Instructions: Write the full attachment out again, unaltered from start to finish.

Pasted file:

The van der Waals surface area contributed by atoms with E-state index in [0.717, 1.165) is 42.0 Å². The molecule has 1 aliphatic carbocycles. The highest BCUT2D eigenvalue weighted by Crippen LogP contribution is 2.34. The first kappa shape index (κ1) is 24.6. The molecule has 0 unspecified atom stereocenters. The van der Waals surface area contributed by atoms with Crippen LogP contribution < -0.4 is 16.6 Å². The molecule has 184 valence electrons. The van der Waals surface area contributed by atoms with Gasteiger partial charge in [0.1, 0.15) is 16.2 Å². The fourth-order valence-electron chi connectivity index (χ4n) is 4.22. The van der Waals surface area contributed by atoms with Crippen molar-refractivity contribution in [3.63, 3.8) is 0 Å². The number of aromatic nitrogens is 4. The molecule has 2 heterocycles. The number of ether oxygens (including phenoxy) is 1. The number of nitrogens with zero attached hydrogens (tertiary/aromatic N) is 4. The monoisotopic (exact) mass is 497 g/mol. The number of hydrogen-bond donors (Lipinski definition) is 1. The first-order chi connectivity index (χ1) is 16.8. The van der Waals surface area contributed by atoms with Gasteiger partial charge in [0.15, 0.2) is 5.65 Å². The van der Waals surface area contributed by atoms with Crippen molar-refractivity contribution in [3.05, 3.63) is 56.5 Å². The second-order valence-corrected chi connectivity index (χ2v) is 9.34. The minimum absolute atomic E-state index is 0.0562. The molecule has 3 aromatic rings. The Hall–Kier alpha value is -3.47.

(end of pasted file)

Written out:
The van der Waals surface area contributed by atoms with E-state index in [0.717, 1.165) is 42.0 Å². The molecule has 1 aliphatic carbocycles. The highest BCUT2D eigenvalue weighted by Crippen LogP contribution is 2.34. The first kappa shape index (κ1) is 24.6. The molecule has 0 unspecified atom stereocenters. The van der Waals surface area contributed by atoms with Crippen LogP contribution < -0.4 is 16.6 Å². The molecule has 184 valence electrons. The van der Waals surface area contributed by atoms with Gasteiger partial charge in [0.1, 0.15) is 16.2 Å². The fourth-order valence-electron chi connectivity index (χ4n) is 4.22. The van der Waals surface area contributed by atoms with Crippen molar-refractivity contribution in [3.63, 3.8) is 0 Å². The number of aromatic nitrogens is 4. The molecule has 2 heterocycles. The number of ether oxygens (including phenoxy) is 1. The number of nitrogens with zero attached hydrogens (tertiary/aromatic N) is 4. The monoisotopic (exact) mass is 497 g/mol. The number of hydrogen-bond donors (Lipinski definition) is 1. The first-order chi connectivity index (χ1) is 16.8. The van der Waals surface area contributed by atoms with Gasteiger partial charge in [0.15, 0.2) is 5.65 Å². The van der Waals surface area contributed by atoms with Crippen molar-refractivity contribution in [3.05, 3.63) is 56.5 Å². The second-order valence-corrected chi connectivity index (χ2v) is 9.34. The minimum absolute atomic E-state index is 0.0562. The molecule has 3 aromatic rings. The Hall–Kier alpha value is -3.47.